Carole's prospects for the future of real estate in Wildwood? "Up - I hope!! Our beaches are fabulous, our boardwalk offers entertainment for the entire family, and the real estate values are great. " With so much to offer the vacationer and investor alike as well as affordable shore property, Wildwood should continue to do well next year.

After speaking with these three real estate pros and others around the shore area over the summer and fall, we sense a feeling of cautious optimism. Many believe that the hot shore market is not sustainable in the long run, but in some of the shore communities, demand has been strong for five years or more. And remember that even in "down" times, like in the early 1990's, shore homes traditionally hold their value better than in non-resort areas, since owners can rent them to make ends meet rather than use them themselves. Plus, as more baby boomers approach retirement, having a summer home at the shore keeps looking better and better, especially when compared to the stock market's overall performance over the last five years. And unless interest rates skyrocket or the stock market returns to its heyday of the late 1990's, the appeal of a shore home - for living or investment - will likely remain strong. And, as they say, "They aren't making any more shoreline!" As small older cottages are torn down for fabulous singles or twins, buildable lots will become more and more scarce. This can only continue to fuel the upward pressure on Jersey Shore real estate rentals.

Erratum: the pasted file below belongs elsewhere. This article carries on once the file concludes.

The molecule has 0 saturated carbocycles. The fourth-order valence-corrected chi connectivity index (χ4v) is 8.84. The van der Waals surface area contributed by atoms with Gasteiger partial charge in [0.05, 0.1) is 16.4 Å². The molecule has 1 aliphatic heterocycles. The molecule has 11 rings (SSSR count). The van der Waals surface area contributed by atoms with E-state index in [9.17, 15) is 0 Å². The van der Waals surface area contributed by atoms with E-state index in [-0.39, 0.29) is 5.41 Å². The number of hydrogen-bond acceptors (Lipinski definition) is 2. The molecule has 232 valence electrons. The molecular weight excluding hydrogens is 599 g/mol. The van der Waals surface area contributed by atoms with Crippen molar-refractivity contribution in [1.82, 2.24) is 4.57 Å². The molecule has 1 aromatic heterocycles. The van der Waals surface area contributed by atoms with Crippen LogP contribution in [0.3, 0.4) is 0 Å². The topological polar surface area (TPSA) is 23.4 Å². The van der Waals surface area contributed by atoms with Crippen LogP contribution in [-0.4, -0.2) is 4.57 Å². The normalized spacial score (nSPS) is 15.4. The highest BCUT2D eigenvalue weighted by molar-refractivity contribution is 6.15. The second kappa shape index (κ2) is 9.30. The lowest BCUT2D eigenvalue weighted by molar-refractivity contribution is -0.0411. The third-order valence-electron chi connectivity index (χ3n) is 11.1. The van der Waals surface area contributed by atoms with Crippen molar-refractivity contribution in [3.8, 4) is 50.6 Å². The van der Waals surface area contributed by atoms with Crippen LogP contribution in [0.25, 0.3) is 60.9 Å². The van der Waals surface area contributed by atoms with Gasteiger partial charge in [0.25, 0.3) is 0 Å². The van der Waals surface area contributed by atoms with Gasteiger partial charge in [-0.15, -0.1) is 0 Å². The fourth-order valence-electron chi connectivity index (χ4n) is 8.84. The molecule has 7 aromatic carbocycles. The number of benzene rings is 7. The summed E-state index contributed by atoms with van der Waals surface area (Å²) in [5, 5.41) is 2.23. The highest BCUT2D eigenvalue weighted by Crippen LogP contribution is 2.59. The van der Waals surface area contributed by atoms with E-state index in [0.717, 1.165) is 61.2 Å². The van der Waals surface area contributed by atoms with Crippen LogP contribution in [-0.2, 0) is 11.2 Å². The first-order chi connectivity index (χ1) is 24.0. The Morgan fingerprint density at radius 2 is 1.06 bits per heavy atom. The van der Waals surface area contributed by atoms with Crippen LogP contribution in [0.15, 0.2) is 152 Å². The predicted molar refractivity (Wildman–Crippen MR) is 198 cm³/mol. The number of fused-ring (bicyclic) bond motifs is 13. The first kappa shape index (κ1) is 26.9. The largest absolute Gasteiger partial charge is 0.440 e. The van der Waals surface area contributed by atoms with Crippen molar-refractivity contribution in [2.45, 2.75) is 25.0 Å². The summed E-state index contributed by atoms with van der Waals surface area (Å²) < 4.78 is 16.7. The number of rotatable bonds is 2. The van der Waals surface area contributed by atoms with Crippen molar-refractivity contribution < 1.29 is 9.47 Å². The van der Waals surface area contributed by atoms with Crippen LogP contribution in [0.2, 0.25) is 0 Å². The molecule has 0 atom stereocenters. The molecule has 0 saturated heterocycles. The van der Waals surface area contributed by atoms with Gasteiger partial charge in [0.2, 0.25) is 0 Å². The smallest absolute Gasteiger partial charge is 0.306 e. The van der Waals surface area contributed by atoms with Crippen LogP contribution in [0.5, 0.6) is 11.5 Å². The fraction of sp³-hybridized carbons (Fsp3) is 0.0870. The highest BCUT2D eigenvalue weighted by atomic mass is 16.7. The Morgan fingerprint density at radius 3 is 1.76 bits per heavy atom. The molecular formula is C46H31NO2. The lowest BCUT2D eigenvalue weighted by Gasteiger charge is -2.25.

But what about those lackluster rentals of the last five years? New Jersey needs to do a better job marketing the shore nationally as a destination of choice for families. According to Randy Leiser, who attended a statewide meeting on Jersey Shore tourism recently, New Jersey ranks 9th in state tourism revenue, but fails to make the top 30 when non-visitors are asked of the state they'd most like to visit. So, New Jersey's tourism gurus need to sharpen their pencils to increase the most recent 1.2% tourism revenue growth rate. With an election for governor coming up in 2005, we hope that shore tourism will be on the top of his or her agenda!

Next topic for the Shorebreeze.com Newsletter

In the Winter 2005 issue, due out in January, we'll discuss the what the changing real estate landscape and vacationing trends over the last five years have done for retail businesses at the shore.

Want to discuss the real estate market, rental issues and other hot Jersey Shore topics with your peers? Try the Shorebreeze.com Bulletin Board!